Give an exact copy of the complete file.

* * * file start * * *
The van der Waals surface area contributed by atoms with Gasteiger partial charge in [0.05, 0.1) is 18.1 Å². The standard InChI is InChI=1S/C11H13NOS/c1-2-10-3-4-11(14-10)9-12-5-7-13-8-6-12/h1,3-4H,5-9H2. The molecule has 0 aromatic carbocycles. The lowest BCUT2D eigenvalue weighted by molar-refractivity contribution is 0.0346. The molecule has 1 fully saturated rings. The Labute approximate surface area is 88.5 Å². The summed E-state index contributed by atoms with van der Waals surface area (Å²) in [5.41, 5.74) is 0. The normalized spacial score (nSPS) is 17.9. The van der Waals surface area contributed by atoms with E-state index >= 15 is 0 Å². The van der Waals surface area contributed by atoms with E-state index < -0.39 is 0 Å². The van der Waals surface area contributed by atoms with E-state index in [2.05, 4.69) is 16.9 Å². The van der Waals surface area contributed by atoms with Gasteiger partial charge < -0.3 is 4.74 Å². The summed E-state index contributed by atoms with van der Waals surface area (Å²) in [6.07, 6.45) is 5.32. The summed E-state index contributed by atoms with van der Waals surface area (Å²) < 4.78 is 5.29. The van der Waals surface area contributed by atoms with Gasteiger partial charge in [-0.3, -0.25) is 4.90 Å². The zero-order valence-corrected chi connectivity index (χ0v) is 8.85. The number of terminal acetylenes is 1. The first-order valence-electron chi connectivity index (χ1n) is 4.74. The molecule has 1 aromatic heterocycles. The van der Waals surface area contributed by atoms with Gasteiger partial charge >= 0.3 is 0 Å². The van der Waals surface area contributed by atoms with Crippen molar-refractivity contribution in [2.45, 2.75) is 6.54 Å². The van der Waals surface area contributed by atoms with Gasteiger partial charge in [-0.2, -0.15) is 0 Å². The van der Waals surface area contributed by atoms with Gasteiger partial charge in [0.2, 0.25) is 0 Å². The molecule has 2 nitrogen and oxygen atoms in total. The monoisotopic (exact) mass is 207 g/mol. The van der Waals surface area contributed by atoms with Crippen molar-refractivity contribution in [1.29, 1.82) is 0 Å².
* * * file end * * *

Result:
The van der Waals surface area contributed by atoms with Gasteiger partial charge in [0.05, 0.1) is 18.1 Å². The standard InChI is InChI=1S/C11H13NOS/c1-2-10-3-4-11(14-10)9-12-5-7-13-8-6-12/h1,3-4H,5-9H2. The molecule has 0 aromatic carbocycles. The lowest BCUT2D eigenvalue weighted by molar-refractivity contribution is 0.0346. The molecule has 1 fully saturated rings. The Labute approximate surface area is 88.5 Å². The summed E-state index contributed by atoms with van der Waals surface area (Å²) in [5.41, 5.74) is 0. The normalized spacial score (nSPS) is 17.9. The van der Waals surface area contributed by atoms with E-state index >= 15 is 0 Å². The van der Waals surface area contributed by atoms with E-state index < -0.39 is 0 Å². The van der Waals surface area contributed by atoms with E-state index in [2.05, 4.69) is 16.9 Å². The van der Waals surface area contributed by atoms with Gasteiger partial charge < -0.3 is 4.74 Å². The summed E-state index contributed by atoms with van der Waals surface area (Å²) in [6.07, 6.45) is 5.32. The summed E-state index contributed by atoms with van der Waals surface area (Å²) < 4.78 is 5.29. The van der Waals surface area contributed by atoms with Gasteiger partial charge in [-0.3, -0.25) is 4.90 Å². The zero-order valence-corrected chi connectivity index (χ0v) is 8.85. The number of terminal acetylenes is 1. The first-order valence-electron chi connectivity index (χ1n) is 4.74. The molecule has 1 aromatic heterocycles. The van der Waals surface area contributed by atoms with Gasteiger partial charge >= 0.3 is 0 Å². The van der Waals surface area contributed by atoms with Crippen molar-refractivity contribution in [2.45, 2.75) is 6.54 Å². The van der Waals surface area contributed by atoms with Gasteiger partial charge in [-0.2, -0.15) is 0 Å². The van der Waals surface area contributed by atoms with Gasteiger partial charge in [0.2, 0.25) is 0 Å². The molecule has 2 nitrogen and oxygen atoms in total. The monoisotopic (exact) mass is 207 g/mol. The van der Waals surface area contributed by atoms with Crippen molar-refractivity contribution in [1.29, 1.82) is 0 Å².